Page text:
by Jimmy Im
In high school, I was the designated mixtape DJ, and a damn good one. I knew what songs would entertain my company on long drives and at house parties, I had an ear for discovering talent before they made it big, and I called out indie songs before they became inter- national rock anthems (“Lightning Crashes” by Live, anyone?). Who knew five years later I would be throwing some of the biggest gay parties in New York City and traveling the world to DJ at major clubs and festivals like Southern Decadence in New Orleans and Nikki Beach in Turks & Caicos. I was well known in the gay nightlife circuit as DJ Jimmy Im, with residences in New York City at popular watering holes like Eastern Bloc and The Cock, while throwing a wild, Michael Musto–approved weekly party called Bang! at Number 1 Chinese.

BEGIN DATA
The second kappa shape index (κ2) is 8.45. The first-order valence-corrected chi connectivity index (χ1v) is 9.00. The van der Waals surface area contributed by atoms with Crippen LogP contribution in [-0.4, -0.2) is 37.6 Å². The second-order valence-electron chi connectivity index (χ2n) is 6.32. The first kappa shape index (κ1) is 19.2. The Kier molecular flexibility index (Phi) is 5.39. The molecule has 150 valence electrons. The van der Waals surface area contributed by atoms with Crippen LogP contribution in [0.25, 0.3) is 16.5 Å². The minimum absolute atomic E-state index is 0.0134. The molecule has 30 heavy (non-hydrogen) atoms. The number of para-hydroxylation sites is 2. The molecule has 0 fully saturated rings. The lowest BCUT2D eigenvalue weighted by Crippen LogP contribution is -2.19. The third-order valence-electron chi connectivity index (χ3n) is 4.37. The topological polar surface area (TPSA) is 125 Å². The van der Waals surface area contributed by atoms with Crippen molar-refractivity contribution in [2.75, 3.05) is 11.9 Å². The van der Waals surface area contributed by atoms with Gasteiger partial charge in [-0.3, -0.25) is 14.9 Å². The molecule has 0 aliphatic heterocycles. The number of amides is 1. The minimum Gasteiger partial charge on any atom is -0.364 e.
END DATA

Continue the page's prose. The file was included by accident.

As I focused more on my day job in 2011 (no one actually knew I was a journalist), I reluctantly transitioned out of the gay nightlife scene at a crucial time when gay bars and clubs were hit by a wrecking ball in the form of the Internet and social media. Sites and apps like Friendster, then Grindr, came dressed as the Grim Reaper, and the LGBT community no longer relied on the window of nightlife to socialize and interact. With uncrowded dance floors and poor bar sales, well-established parties were starting to pull the plug. Promoters worked thrice as hard getting revelers to their events, and pundits were deeming gay nightlife officially dead.